In this article, I’ll show you some techniques that work for me in putting together drum tracks with stereo drum loops. Some drum loop sets are also available in multitrack format, but I’m focusing here on the more common, stereo loops.
Don’t lose your tempo
With the time correction facilities in most DAWs, not to mention automatically adjusting loop formats like REX and Apple Loops, it's easy to make loops fit the tempo of your song. But be careful,radically changing tempo will not only sound weird sonically, but also is likely to ruin the groove of the drumming on the loops. You could solve the tempo-matching issue from the opposite direction by creating a song in your DAW with the same BPM setting as the loops you've chosen.
Variety is the spice of drum parts
One of the bugaboos that plagues loop-assembled drum parts is too much repetition. If you take a one-bar drum loop and repeat it eight times for the verse, it’s not going to sound particularly realistic. If you listen to a real drummer on a recording, you’ll hear a lot of subtle variation in the way a part is played within a verse, chorus or other song section. I'm talking about small changes to the pattern, say, an open hi-hat on beat three that doesn’t repeat every measure, or a snare that sometimes hits an off-beat eighth note instead of hitting two and four every time.
This list of loops from Drums on Demand Volume 4's "Crackin' Snare Boogie" shows the variety of song parts and fills that good loop sets offer.
Listen to songs with drum parts you like, really focus on what the drummer is doing, and you’ll hear what I’m talking about. Sure, there are some songs where the drummer is more of an automaton, but for the most part, drum parts sound very human, due to variations put in by the drummer.
Adding that kind of variety provides you with a challenge if you’re using audio loops. Hopefully, the loop set you have gives you several variations, within each song, of the verse, chorus, bridge etc. Your job is to weave them together in a believable way. Huge shifts within a song section, such as switching from a hi-hat to ride-based beat within a single verse don’t usually work. However, if there are two different hi-hat patterns available for the verse, it might make sense to either alternate them every other bar, or change over in the middle of the verse.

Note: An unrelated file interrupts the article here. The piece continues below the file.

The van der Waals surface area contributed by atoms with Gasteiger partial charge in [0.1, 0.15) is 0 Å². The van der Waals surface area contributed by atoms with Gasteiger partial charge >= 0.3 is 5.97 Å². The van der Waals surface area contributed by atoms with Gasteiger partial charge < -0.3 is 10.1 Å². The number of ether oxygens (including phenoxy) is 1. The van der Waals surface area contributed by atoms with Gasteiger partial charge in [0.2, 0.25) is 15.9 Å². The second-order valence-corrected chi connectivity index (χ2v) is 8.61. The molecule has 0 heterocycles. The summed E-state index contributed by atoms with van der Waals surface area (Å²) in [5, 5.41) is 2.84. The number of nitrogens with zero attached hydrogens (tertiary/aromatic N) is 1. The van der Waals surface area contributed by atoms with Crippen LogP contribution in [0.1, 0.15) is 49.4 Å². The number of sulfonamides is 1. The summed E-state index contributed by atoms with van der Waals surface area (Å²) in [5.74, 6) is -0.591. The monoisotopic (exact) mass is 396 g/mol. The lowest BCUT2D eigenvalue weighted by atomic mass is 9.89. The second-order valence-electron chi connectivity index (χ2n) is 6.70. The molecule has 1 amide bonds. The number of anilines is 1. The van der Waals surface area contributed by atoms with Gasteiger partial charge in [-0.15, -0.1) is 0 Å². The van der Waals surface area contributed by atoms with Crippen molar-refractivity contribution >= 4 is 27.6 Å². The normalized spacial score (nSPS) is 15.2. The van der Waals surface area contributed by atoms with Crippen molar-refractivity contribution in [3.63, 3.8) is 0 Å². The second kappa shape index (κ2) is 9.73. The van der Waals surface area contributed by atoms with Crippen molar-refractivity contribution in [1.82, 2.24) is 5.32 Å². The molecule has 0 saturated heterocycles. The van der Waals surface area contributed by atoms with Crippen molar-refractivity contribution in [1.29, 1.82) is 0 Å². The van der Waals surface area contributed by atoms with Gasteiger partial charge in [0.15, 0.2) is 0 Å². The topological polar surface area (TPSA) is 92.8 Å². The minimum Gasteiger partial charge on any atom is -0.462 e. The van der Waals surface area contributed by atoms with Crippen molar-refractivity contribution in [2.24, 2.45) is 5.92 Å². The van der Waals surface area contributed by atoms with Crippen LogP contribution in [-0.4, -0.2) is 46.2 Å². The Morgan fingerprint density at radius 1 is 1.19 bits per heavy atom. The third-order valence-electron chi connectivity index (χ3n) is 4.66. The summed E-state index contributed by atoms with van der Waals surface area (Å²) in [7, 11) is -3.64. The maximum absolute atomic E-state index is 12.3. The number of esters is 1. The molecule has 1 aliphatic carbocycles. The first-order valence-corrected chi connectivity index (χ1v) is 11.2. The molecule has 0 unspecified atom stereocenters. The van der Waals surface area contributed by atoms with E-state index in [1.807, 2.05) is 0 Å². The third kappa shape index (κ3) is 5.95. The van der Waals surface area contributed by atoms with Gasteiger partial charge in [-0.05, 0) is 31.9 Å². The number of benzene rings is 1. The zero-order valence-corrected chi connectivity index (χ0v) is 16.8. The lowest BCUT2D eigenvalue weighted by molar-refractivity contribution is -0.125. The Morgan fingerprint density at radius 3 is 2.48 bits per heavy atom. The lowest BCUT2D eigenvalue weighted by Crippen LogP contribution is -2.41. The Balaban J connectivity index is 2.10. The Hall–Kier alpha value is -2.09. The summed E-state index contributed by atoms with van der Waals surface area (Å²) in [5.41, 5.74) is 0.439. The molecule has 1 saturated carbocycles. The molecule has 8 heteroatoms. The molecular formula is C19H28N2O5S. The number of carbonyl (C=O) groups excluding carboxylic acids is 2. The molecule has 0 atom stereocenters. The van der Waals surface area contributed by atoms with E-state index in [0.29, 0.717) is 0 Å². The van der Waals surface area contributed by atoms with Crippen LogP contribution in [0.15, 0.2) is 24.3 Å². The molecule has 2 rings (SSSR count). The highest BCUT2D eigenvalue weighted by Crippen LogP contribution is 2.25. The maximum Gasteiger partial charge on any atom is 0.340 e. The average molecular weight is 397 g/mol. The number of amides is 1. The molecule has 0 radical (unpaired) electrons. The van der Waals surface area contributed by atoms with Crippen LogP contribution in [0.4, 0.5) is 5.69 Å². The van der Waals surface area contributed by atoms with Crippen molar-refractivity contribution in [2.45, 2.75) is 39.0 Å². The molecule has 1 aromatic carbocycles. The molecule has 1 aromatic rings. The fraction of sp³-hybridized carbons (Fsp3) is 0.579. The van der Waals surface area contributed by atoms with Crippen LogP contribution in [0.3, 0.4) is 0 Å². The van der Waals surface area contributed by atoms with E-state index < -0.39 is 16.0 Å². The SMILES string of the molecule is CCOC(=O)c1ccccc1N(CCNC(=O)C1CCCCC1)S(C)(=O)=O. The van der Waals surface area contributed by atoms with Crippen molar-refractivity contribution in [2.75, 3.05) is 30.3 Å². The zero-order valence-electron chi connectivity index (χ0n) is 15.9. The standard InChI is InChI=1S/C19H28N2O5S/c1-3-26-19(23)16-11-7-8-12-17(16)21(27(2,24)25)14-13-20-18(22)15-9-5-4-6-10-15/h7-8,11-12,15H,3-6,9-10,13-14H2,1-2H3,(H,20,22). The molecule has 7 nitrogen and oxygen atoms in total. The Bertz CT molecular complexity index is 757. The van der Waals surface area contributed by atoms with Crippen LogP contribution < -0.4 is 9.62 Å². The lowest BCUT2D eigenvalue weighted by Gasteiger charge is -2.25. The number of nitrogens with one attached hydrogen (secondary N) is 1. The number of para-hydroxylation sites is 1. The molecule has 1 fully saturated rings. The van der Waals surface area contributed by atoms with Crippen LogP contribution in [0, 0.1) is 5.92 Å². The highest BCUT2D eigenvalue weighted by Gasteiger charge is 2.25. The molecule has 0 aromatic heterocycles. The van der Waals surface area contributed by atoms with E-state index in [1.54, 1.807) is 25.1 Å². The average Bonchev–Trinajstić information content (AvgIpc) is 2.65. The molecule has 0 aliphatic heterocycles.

Slicing and dicing
If you don’t have good variations available, you can edit your loops in your DAW to add variety. For example, you can take a snare or high hat or kick and move it by cutting and pasting it. You also might need to customize a loop to move, say, a bass drum hit from the downbeat of a measure to the last eighth or sixteenth note of the previous measure, to match an anticipation by the bass and rhythm guitars.
A snare hit copied and pasted to a second audio track, so that it doesn't cut off the ring-out of the hit it follows.
Sometimes, it works to simply edit within the loop. However, if there’s another drum or cymbal ringing out at the point where you’re planning to paste the snare (or whatever kit piece you’re moving), it can cause that ringing note to cut off unnaturally. The solution is to create a second stereo audio track, with all inserts and controls set the same, and paste the snare there, so that it’s sounding along with the original track.
If by taking a hit out of a point in the measure, and create an audible hole that isn’t covered up by the other instruments, you can try pasting in a hi-hat beat or even a bit of empty space — “room tone” — if you can find a silent section in another loop from the same set. For all of these type of edits, liberal use of crossfading will help smooth out the transitions.
Most loop sets also give you individual hits for each drum and cymbal, so if you’re adding rather than moving a hit, you can use one of those, rather than having to copy it from within the loop.
In part 2, I’ll talk about the tricky issue of fills, and offer an alternative to loops with crashes in them, among other topics.
Watch the video below to see some examples of drum-loop editing